© 1990 Karen Selick
Stop the Lunacy
An edited version of this article first appeared in the June 27, 1990 issue of The Globe and Mail.  If you wish to reproduce this article, click here for copyright info.


Stop the Lunacy 

THE Ottawa Citizen, The Montreal Gazette and the Southam Newspaper Group must be patting themselves on the back over the new policy they have adopted toward female employees. In future, the salaries and advancement of senior newspaper managers will depend partly on their efforts to recruit and promote women. 

As a woman who has put years of hard work into building a career in a field dominated by men, I'd like to send a message to these guys: do us all--men and women alike--a favor, and stop this lunacy. 

We must presume that, in the past, the salaries and promotions of newspaper managers depended on their doing the best job they could to make their papers readable, appealing and, ultimately, profitable. Part of that job would be discovering and cultivating the most promising talent available, regardless of whether it came in male or female packaging. 

Even if, for the sake of argument, we accept the premise that many newspaper managers were biased against women, the competition among managers to turn out the best product (and thus boost their own salaries and positions) would have made it personally costly for them to indulge their prejudices. Unless they were willing to jeopardize their own careers, they would have had to promote women if that was the best way to improve the paper. 

Therefore, the old system of compensation should have brought to light all those unpolished gems of female talent--if they were really out there seeking to be discovered. 

This is not to suggest that women don't have talent. On the contrary, they have it in roughly equal proportions to men. However, they don't all choose to use it in the same manner as men do. 

The reason may be sociological--or biological. Until we find a way to control the experiment by making it possible for men to have babies, no definitive verdict may be possible on this point. 

But those who bemoan women's slow progress in newspapers seem to overlook the possibility that there may not be that many women in the industry who desire or actively work toward promotion.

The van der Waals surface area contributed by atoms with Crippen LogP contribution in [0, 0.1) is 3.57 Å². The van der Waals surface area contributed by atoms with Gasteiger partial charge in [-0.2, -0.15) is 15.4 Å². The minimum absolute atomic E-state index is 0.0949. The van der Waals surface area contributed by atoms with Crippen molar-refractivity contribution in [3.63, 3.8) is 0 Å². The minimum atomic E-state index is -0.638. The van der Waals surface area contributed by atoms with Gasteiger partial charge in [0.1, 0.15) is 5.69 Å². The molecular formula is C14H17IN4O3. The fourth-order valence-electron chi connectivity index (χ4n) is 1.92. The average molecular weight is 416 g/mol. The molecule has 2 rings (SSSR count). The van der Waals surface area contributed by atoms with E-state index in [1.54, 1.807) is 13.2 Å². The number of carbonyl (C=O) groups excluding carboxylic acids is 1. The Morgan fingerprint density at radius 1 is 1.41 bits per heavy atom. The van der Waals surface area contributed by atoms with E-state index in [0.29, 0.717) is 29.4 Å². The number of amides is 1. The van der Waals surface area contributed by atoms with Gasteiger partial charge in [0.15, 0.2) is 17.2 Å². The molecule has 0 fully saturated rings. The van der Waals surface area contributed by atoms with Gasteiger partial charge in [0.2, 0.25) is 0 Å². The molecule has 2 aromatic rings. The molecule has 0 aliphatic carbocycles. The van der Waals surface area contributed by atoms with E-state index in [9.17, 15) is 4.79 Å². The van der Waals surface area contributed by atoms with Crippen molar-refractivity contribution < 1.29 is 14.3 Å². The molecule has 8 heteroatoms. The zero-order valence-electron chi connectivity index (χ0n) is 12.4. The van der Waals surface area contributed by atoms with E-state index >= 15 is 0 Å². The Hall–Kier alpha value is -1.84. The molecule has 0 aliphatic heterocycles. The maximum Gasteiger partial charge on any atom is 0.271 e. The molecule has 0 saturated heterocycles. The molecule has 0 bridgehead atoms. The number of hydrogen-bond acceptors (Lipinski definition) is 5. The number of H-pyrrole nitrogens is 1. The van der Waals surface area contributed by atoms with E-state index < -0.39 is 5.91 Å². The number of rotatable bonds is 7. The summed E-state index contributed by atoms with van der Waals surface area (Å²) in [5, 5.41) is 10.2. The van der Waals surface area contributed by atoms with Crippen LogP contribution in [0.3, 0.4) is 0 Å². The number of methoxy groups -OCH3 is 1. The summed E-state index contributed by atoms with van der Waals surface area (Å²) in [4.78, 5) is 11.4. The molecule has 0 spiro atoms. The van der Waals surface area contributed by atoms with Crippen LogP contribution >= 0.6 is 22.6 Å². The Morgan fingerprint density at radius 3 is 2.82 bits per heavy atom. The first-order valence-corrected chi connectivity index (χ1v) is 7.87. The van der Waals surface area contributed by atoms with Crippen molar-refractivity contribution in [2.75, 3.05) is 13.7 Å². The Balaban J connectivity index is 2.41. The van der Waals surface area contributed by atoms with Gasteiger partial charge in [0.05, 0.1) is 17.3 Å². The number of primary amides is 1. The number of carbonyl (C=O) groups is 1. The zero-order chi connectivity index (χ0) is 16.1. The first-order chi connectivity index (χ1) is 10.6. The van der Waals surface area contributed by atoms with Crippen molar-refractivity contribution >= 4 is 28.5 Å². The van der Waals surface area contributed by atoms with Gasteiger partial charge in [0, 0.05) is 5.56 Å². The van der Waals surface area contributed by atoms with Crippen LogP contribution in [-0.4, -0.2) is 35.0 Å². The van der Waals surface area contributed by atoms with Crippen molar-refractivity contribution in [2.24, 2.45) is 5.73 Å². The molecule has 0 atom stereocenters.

Thirty-six per cent of Southam employees are female, but only 5 per cent hold management positions. What we don't know is how many of those women have refused promotions because their husbands were unwilling to relocate, or how many simply don't want the stress of more senior positions because it would take time away from their families. 

Meanwhile, as a reader, I want to buy the best newspaper that can be produced, and I don't care whether it's produced by men or women. If promotion by merit is replaced by promotion by sex, all readers, men and women, will be the losers. 

Frankly, the recommendations of Southam's task force on women's opportunities are insulting. I am tired of being lumped into the trinity of the downtrodden--women, the disabled, and visible minorities. I don't want charity from anyone. I resent the continual efforts to bludgeon white males into giving me and other women advantages that, as individuals, we have not earned.                  

It used to be that women who became successful in male fields earned the respect of all who witnessed their achievement. As the trend toward quotas and other affirmative-action programs continues, I have detected a change in attitude: now people assume that women in prominent positions are there as a result of tokenism. Instead of respect, we get derision. 

And from men who have been passed over for jobs or promotions because of their sex, we get resentment. This is not making the world a better place to live in. 

Men, if you still have any goodwill at all toward women, don't patronize us. Deal with us on the basis of our merits. Don't let the genuine achievements of some be devalued by the counterfeit currency that affirmative-action groups are trying to force into circulation. 

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January 18, 2001